Tuesday, February 19, 2008

Listening To Grasshoppers

In my most recent post, I was talking about Arundhati Roy and how she was discovered by lit agent David Godwin. Today I want to talk about her in the light of one of her essays on Genocide, a hair raising piece on what's happening in India in the name of progress and unity (two of the key words used by her in the essay), especially with reference to India's poor (which includes the adivasis and Muslims).

Whenever I think of her, I think of former President Kalam's book title: An Ignited Mind. Arundhati fits that description to a tee.

In the essay, Listening To Grasshoppers , she proposes that
Genocide, Denial And Celebration go hand in hand, that it's an old human habit, genocide, that it's a search for lebensraum, project of Union and Progress:

The day I arrived in Istanbul, I walked the streets for many hours, and as I looked around, envying the people of Istanbul their beautiful, mysterious, thrilling city, a friend pointed out to me young boys in white caps who seemed to have suddenly appeared like a rash in the city. He explained that they were expressing their solidarity with the child-assassin who was wearing a white cap when he killed Hrant.

The battle with the cap-wearers of Istanbul, of Turkey, is not my battle, it's yours. I have my own battles to fight against other kinds of cap-wearers and torchbearers in my country. In a way, the battles are not all that different. There is one crucial difference, though. While in Turkey there is silence, in India there's celebration, and I really don't know which is worse.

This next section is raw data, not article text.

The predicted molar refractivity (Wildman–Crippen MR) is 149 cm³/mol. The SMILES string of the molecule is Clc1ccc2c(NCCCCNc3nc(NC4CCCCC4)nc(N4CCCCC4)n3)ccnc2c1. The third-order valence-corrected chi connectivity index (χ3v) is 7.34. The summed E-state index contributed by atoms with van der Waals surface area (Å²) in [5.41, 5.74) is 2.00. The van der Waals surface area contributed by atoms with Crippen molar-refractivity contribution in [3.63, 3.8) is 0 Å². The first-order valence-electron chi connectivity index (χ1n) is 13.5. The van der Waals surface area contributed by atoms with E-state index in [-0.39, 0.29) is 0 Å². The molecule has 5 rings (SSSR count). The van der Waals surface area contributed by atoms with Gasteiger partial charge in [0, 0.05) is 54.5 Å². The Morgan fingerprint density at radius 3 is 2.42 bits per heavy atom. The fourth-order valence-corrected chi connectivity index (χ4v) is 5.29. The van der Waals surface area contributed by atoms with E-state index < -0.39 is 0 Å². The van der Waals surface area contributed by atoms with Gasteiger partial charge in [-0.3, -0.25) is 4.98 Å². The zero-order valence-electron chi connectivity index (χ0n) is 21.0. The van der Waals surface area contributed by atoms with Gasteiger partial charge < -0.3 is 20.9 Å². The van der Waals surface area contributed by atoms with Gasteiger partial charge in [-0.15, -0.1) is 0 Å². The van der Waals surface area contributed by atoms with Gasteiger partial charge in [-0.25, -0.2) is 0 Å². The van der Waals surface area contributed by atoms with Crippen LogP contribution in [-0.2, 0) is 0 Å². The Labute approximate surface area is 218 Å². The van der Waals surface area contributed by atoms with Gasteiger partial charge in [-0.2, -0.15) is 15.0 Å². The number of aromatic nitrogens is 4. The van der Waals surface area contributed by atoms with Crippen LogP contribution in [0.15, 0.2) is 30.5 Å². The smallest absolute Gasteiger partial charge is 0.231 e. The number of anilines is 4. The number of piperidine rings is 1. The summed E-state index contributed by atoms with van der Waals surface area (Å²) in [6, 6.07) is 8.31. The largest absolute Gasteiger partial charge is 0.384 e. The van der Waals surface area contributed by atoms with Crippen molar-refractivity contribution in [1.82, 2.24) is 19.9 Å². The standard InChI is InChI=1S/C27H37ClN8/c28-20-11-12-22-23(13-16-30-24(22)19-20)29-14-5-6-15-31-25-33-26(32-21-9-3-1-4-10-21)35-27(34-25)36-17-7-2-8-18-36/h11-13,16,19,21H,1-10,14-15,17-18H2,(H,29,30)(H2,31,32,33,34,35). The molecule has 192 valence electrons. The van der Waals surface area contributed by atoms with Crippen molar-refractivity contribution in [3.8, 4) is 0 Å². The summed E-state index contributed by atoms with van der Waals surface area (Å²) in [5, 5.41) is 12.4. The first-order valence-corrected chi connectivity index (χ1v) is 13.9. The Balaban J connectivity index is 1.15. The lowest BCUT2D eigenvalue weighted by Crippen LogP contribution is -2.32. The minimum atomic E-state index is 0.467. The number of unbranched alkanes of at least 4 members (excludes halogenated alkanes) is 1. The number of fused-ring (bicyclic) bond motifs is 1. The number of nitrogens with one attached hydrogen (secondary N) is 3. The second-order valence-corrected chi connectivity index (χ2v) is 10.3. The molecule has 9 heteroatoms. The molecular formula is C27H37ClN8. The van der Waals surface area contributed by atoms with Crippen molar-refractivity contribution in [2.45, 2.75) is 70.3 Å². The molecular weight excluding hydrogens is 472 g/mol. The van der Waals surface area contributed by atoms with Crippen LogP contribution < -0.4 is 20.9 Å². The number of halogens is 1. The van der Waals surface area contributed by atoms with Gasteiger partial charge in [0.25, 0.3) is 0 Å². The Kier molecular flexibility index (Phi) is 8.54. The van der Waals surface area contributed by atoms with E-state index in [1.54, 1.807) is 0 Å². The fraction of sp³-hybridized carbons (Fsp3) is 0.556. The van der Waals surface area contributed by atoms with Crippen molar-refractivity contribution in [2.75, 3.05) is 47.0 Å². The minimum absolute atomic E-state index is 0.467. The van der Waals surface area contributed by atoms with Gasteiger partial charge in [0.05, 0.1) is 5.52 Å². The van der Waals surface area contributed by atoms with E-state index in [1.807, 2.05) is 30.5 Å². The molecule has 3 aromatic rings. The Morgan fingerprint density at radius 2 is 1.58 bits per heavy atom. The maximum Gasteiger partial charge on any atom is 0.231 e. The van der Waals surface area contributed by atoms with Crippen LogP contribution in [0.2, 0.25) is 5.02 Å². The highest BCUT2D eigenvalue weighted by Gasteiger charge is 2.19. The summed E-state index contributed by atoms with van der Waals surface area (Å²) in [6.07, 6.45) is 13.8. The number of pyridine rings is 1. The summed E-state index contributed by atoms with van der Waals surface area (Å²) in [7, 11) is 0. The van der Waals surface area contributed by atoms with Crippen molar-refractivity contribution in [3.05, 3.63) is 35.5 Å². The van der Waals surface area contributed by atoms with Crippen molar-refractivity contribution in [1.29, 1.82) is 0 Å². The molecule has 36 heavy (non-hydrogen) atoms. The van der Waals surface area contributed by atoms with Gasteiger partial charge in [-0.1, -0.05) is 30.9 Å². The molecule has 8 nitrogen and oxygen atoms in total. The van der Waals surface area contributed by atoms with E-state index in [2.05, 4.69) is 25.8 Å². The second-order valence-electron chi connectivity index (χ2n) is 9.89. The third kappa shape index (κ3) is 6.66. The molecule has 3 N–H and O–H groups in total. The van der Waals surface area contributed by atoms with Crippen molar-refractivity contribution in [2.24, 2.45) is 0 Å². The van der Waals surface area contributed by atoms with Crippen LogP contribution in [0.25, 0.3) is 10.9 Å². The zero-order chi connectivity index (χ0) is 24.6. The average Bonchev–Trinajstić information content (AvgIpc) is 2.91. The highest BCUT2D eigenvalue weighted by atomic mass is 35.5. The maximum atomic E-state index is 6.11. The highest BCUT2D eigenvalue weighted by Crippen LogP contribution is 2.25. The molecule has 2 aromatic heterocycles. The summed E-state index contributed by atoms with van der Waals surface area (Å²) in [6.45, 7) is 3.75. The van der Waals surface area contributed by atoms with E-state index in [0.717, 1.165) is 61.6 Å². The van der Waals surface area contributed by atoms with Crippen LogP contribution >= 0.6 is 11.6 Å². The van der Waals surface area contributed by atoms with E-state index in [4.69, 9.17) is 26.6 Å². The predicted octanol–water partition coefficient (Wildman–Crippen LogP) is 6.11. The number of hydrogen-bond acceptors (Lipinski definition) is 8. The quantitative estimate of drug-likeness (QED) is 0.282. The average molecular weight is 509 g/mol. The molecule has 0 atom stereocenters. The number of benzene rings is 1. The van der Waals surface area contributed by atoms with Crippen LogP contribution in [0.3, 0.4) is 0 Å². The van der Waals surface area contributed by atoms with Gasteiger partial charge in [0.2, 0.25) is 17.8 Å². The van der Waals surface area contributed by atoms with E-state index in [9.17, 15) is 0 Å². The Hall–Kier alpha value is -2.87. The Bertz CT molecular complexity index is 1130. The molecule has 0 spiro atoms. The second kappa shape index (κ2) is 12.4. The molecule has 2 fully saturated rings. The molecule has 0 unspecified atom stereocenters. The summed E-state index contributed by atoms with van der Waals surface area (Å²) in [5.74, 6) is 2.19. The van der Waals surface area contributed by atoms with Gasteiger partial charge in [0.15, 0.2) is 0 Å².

She even criticises the Amitabh Bachchan video, a campaign to inspire people to leave behind the "constraining ghosts of the past". To choose optimism over pessimism. The superstar says in the video: "There are two Indias in this country."

One India is straining at the leash, eager to spring forth and live up to all the adjectives that the world has been recently showering upon us. The Other India is the leash.

To her, this is an example of a "counterfeit universe".

Then, she dissects it:

It tells us that the rich don't have a choice (There Is No Alternative), but the poor do. They can choose to become rich. If they don't, it's because they are choosing pessimism over optimism, hesitation over confidence, want over hope. In other words, they're choosing to be poor. It's their fault. They are weak. (And we know what the seekers of lebensraum think of the weak.) They are the 'Constraining Ghost of the Past'. They're already ghosts.

"Within an ongoing counterfeit universe," Robert Jay Lifton says, "genocide becomes easy, almost natural."


You may agree or disagree with her views but this essay is a must read if you haven't already.

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